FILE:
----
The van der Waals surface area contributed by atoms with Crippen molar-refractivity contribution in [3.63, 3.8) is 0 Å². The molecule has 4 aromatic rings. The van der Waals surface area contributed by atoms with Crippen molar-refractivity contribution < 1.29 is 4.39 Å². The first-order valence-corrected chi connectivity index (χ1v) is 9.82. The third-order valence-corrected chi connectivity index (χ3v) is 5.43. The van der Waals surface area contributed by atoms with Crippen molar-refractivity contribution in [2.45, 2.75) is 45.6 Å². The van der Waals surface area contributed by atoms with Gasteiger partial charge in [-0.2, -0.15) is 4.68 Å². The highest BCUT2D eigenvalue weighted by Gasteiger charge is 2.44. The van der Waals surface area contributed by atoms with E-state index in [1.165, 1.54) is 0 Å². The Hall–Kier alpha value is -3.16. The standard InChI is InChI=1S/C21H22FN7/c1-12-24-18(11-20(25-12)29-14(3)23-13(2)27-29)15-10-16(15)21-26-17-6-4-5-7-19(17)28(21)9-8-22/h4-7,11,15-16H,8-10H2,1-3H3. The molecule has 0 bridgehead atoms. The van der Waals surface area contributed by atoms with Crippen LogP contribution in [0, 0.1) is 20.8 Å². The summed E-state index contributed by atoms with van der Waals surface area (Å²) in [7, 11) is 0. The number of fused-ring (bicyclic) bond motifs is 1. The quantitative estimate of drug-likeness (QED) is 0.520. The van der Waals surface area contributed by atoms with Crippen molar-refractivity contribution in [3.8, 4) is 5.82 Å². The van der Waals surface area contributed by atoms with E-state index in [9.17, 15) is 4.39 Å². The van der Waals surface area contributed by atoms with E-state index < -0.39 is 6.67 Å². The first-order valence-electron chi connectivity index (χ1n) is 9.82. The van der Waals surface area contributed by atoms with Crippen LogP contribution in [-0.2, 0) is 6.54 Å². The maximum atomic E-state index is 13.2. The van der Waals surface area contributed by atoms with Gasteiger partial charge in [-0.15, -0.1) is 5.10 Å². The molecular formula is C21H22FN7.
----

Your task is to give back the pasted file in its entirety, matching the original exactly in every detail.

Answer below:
The van der Waals surface area contributed by atoms with Crippen molar-refractivity contribution in [3.63, 3.8) is 0 Å². The molecule has 4 aromatic rings. The van der Waals surface area contributed by atoms with Crippen molar-refractivity contribution < 1.29 is 4.39 Å². The first-order valence-corrected chi connectivity index (χ1v) is 9.82. The third-order valence-corrected chi connectivity index (χ3v) is 5.43. The van der Waals surface area contributed by atoms with Crippen molar-refractivity contribution in [2.45, 2.75) is 45.6 Å². The van der Waals surface area contributed by atoms with Gasteiger partial charge in [-0.2, -0.15) is 4.68 Å². The highest BCUT2D eigenvalue weighted by Gasteiger charge is 2.44. The van der Waals surface area contributed by atoms with E-state index in [1.165, 1.54) is 0 Å². The Hall–Kier alpha value is -3.16. The standard InChI is InChI=1S/C21H22FN7/c1-12-24-18(11-20(25-12)29-14(3)23-13(2)27-29)15-10-16(15)21-26-17-6-4-5-7-19(17)28(21)9-8-22/h4-7,11,15-16H,8-10H2,1-3H3. The molecule has 0 bridgehead atoms. The van der Waals surface area contributed by atoms with Crippen LogP contribution in [0, 0.1) is 20.8 Å². The summed E-state index contributed by atoms with van der Waals surface area (Å²) in [7, 11) is 0. The number of fused-ring (bicyclic) bond motifs is 1. The quantitative estimate of drug-likeness (QED) is 0.520. The van der Waals surface area contributed by atoms with Crippen molar-refractivity contribution in [3.8, 4) is 5.82 Å². The van der Waals surface area contributed by atoms with E-state index in [9.17, 15) is 4.39 Å². The van der Waals surface area contributed by atoms with E-state index < -0.39 is 6.67 Å². The first-order valence-electron chi connectivity index (χ1n) is 9.82. The van der Waals surface area contributed by atoms with Crippen LogP contribution in [-0.2, 0) is 6.54 Å². The maximum atomic E-state index is 13.2. The van der Waals surface area contributed by atoms with Gasteiger partial charge in [-0.15, -0.1) is 5.10 Å². The molecular formula is C21H22FN7.